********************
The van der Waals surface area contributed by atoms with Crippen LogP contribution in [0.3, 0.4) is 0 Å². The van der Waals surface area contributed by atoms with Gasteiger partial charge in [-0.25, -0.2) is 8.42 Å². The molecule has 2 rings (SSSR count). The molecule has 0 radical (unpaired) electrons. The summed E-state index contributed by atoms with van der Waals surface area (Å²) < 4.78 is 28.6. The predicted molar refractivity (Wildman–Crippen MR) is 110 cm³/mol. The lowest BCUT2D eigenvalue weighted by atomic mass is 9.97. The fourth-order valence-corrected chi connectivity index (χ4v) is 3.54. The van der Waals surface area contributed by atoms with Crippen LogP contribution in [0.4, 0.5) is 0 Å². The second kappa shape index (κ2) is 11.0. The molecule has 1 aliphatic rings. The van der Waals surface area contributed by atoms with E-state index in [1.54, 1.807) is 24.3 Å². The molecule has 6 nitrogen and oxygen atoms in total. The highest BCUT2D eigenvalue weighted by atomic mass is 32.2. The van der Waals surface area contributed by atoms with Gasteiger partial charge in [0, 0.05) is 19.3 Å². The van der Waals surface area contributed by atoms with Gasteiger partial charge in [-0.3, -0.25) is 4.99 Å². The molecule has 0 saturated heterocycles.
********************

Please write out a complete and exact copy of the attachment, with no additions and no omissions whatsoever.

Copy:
The van der Waals surface area contributed by atoms with Crippen LogP contribution in [0.3, 0.4) is 0 Å². The van der Waals surface area contributed by atoms with Gasteiger partial charge in [-0.25, -0.2) is 8.42 Å². The molecule has 2 rings (SSSR count). The molecule has 0 radical (unpaired) electrons. The summed E-state index contributed by atoms with van der Waals surface area (Å²) < 4.78 is 28.6. The predicted molar refractivity (Wildman–Crippen MR) is 110 cm³/mol. The lowest BCUT2D eigenvalue weighted by atomic mass is 9.97. The fourth-order valence-corrected chi connectivity index (χ4v) is 3.54. The van der Waals surface area contributed by atoms with Crippen LogP contribution in [0.4, 0.5) is 0 Å². The second kappa shape index (κ2) is 11.0. The molecule has 1 aliphatic rings. The van der Waals surface area contributed by atoms with E-state index in [1.54, 1.807) is 24.3 Å². The molecule has 6 nitrogen and oxygen atoms in total. The highest BCUT2D eigenvalue weighted by atomic mass is 32.2. The van der Waals surface area contributed by atoms with Gasteiger partial charge in [0, 0.05) is 19.3 Å². The van der Waals surface area contributed by atoms with Gasteiger partial charge in [-0.3, -0.25) is 4.99 Å². The molecule has 0 saturated heterocycles.